Friday, June 25, 2010

Conversational God in a Global Culture

As I no doubt repeat things in this blog that go to or evolve into a theme, one such theme is how we all do not talk the same talk.

That in terms of God, personal or other wise, or our perception of such, we all harken back to standard cardboard cutouts of what God should be, is, could be. Those cardboard cutouts can also be pasted onto storyboards for a planned theatrical play or movie of an idea.

To the point. God in conversation does not equal what each of us thinks or feels when the concept of the Deity is at hand. We have come a long road in terms of individualism over the centuries. Short of losing our personal freedoms or sense of such, we build a wall or a box around our own personal view of the universe.

God is in most cases not the real object of anger in atheists so much as it is hatred of some religion or bad religious experience that equated God with the religion.

God is God; man is religion.

In trying to express ourselves outward to the world and in trying to accept incoming expression from others, the cacophony of noise is like a Tower of Babel at times in terms of mutual understanding.

Now that God, one God is part of a Jewish view, welded to a Christian view, and coming together with a Muslim view of one God in the present and coming global common culture, we have to be aware of the difficulty it is to express what is inside ourselves and expect respect in return for our view from others, especially when what we say and think about God or religion does not easily gel with another’s concept of the same thing within themselves.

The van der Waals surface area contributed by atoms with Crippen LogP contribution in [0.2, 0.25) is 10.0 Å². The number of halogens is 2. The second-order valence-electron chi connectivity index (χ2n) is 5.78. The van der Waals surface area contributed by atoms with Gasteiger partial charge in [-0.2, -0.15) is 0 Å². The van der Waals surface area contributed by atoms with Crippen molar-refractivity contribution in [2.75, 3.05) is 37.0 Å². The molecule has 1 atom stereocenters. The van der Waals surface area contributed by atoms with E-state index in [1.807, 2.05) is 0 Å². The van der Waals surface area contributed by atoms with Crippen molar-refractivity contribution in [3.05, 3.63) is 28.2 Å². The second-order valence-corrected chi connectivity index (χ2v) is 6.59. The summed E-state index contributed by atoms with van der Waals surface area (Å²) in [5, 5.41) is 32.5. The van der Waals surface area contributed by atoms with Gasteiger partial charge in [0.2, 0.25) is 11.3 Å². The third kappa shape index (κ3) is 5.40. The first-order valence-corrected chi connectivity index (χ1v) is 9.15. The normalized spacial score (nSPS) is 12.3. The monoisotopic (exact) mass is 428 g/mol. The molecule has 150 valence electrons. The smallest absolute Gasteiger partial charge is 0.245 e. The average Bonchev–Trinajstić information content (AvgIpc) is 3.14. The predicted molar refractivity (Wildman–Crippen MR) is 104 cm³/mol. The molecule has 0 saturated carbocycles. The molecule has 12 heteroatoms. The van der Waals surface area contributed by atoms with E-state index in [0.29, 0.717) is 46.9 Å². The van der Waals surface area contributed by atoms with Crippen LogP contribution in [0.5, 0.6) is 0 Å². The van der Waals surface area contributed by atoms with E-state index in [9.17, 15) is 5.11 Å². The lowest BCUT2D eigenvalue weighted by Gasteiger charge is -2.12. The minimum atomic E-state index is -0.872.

There is a need for a search for common ground. There is a need for an update of phrases and phraseology.

A surface culture, a conversational culture, a default culture around God centuries old and in many aspects both valid and at the same time obsolete surrounds us.

Best comparison is a foreign film with great acting, directing, good writing and a first rate translation in words below the screen. Verbal overlay translations don’t do it for me. If the film is French, it is French and I don’t want an American accent coming out of the mouths of the screen actors.

How we work toward a more uniform and loving global conversational God for all faiths and non-believers as well is just one challenge of living in a global culture.

Think about it.

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